|Backlit photo - before and after|
Maybe you can't move to a spot with better light, or the subject is a train that's moving and you have to get the shot now. You take the photo anyway and you end up with something like this:
Can we make this better?
To quote Bob the Builder, "Yes We Can!"
The quick version of what we're going to do in Adobe Lightroom is:
- Boost shadows
- Reduce highlights
- Increase saturation
- Deal with noise
Let's get to it.
What Does "Backlit" Mean?Let's define what "backlit" means. It's defined as "illuminated from behind" meaning that the light source is farther away from the photographer than the subject is, and the light source is in the same direction as the subject.
It could mean that the light is directly "in line" with the subject, silhouetting the subject; or it might not be in line and simply causes deep shadows like the photo above.
Why is Backlighting Bad?First off, it isn't always bad. In portrait photography you often want backlighting - often combined with a little flash.
However, in landscape or railfan photography, backlighting is usually undesired. Why?
The main reason why backlighting is bad are the deep shadows it causes, which obscure details. A secondary problem is the sky, which is often too bright or pure white from the camera trying to expose for the subject and "blowing out" the sky.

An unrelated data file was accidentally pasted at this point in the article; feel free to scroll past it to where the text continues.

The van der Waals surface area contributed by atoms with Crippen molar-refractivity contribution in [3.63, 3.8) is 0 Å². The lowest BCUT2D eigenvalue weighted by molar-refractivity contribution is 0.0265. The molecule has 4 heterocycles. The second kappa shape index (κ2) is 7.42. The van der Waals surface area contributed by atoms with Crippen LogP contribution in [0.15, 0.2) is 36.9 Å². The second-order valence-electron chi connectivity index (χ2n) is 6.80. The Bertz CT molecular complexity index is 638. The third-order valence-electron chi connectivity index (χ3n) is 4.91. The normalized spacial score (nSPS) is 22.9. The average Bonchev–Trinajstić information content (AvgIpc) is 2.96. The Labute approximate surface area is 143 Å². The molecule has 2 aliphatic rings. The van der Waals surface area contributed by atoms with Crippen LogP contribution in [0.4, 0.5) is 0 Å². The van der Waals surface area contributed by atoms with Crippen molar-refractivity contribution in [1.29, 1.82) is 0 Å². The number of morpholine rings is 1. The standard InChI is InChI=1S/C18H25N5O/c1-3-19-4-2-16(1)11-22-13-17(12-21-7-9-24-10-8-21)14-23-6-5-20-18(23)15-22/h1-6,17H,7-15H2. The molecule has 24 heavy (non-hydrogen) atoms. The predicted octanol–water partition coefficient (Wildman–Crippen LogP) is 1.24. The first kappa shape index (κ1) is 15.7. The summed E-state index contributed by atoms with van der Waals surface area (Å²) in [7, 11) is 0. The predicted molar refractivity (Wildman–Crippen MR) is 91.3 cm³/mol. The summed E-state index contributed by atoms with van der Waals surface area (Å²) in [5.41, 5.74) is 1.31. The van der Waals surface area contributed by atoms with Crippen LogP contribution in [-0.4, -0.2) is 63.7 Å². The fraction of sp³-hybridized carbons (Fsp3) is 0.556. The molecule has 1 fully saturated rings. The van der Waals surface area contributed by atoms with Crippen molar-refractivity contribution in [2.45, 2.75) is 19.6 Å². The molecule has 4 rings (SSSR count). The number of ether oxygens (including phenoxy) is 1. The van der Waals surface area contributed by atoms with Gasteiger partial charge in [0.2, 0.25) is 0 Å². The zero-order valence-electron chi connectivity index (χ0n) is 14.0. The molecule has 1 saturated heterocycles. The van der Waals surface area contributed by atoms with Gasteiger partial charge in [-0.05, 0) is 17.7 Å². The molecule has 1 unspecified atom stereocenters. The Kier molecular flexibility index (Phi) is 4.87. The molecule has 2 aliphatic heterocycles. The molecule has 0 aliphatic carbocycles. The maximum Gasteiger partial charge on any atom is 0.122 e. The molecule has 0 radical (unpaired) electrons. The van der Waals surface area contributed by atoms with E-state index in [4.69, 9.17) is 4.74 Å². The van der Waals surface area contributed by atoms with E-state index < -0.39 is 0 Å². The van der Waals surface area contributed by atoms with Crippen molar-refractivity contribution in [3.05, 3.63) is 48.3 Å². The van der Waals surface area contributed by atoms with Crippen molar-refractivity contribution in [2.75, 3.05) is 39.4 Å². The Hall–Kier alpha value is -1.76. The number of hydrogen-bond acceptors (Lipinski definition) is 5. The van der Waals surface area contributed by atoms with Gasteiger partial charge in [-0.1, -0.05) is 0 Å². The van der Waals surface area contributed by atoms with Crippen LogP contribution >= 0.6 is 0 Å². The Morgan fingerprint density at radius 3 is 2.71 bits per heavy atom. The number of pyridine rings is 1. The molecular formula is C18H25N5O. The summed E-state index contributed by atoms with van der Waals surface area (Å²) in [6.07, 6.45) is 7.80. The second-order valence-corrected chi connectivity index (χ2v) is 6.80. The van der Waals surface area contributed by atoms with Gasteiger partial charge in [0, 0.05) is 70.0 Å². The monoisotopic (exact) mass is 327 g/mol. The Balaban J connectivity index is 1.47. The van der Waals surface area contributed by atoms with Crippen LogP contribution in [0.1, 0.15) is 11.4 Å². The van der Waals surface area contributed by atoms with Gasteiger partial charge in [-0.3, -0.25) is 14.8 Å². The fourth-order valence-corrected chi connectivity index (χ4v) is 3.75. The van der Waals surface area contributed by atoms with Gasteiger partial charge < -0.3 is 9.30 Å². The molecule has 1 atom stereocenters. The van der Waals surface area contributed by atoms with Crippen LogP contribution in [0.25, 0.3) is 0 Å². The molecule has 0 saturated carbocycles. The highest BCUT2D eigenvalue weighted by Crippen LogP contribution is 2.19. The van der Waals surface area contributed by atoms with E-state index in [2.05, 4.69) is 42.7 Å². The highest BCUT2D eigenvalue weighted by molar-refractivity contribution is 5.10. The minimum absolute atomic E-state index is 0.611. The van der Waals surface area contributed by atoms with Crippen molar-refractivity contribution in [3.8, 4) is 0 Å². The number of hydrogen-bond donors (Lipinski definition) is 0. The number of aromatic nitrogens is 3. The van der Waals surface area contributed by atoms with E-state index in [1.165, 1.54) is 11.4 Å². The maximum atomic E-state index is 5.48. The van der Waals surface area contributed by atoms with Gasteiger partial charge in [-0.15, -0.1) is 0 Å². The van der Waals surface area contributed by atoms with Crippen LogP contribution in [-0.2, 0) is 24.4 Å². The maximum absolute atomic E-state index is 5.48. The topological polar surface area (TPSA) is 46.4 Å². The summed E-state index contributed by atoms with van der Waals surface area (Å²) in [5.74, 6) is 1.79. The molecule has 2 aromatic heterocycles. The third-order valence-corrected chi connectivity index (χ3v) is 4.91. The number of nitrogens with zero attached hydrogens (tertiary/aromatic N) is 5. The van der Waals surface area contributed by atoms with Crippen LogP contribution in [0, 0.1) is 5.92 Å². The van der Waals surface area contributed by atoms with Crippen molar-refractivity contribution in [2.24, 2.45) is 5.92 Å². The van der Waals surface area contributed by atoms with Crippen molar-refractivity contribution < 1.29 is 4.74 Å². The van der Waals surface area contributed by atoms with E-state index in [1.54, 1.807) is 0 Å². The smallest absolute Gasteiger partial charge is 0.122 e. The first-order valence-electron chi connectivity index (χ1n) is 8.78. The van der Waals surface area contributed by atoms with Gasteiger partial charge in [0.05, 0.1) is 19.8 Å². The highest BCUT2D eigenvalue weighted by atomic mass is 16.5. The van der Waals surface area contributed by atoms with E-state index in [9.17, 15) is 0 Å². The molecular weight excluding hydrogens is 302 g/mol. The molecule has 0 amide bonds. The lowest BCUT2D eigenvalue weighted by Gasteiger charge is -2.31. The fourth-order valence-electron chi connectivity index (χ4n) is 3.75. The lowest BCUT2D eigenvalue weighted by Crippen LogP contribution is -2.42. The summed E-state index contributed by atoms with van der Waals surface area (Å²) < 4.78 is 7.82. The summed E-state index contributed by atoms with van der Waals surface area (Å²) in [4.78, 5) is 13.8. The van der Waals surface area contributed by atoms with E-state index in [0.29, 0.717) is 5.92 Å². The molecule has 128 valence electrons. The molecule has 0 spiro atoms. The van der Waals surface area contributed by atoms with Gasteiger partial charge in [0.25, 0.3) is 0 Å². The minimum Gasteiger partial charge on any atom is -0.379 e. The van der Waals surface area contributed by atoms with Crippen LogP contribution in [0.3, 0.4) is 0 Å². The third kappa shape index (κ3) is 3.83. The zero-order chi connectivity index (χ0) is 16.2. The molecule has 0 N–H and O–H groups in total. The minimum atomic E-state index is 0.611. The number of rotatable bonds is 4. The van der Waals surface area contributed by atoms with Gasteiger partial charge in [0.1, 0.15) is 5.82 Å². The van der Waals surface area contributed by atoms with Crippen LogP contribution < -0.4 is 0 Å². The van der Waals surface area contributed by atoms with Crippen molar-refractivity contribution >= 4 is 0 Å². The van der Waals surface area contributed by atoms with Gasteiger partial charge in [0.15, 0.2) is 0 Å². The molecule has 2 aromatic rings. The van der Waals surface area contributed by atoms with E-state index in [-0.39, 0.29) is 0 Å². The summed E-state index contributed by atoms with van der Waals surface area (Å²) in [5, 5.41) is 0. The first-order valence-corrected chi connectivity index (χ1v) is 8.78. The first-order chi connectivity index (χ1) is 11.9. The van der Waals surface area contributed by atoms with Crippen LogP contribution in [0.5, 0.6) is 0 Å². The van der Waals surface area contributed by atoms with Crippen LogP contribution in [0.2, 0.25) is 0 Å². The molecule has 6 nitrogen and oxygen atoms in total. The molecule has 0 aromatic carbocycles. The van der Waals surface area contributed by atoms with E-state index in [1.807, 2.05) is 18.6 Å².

How To Fix Backlighting in LightroomIn Adobe Lightroom, there are two main things you can do to fix backlit photos - boost the shadows and reduce the highlights.
If you use other editing programs, the process is likely similar, but I'll go through the process with Lightroom.
The basic steps are the following:
- Boost Shadows by about +50
- Reduce Highlights by about -90
- Increase saturation
- Deal with noise
- Make final adjustments
Boosting ShadowsIn Lightroom, open the image in the Develop module and go to the Basic panel. Try boosting the Shadows to +50 and see how it looks.
|Backlit - boosting the shadows|
Boosting the shadows is a lot easier if you shoot in RAW format with your camera, if you can. RAW format files have a lot more information in them than a JPG file does.
Now we reduce the highlights.
Reducing HighlightsIn Lightroom, take the Highlights slider in the Basic panel and slide it down to about -90.
|Backlit - reducing the highlights|
If the sky was totally blown out (pure white) then this won't do a lot but it will help. For blown-out skies, you may need to add a graduated filter in Lightroom and reduce the brightness of the sky further. You may also have to reduce the saturation in that filter because totally blown out skies often have an unwanted colour cast to them.
Increasing SaturationBacklit photos often look washed out, so they benefit from a little colour saturation.
In Lightroom you have two sliders that directly affect how much colour is in the photo: saturation and vibrance. They both affect the intensity of colour in the image but vibrance is a little more subtle than saturation is. This article explains the difference well. Think of vibrance as a gentle way to boost colour where it's needed while saturation is a colour fire hose. A little of the saturation slider goes a long way... but sometimes you have to go wild with it.
|Backlit - adding saturation|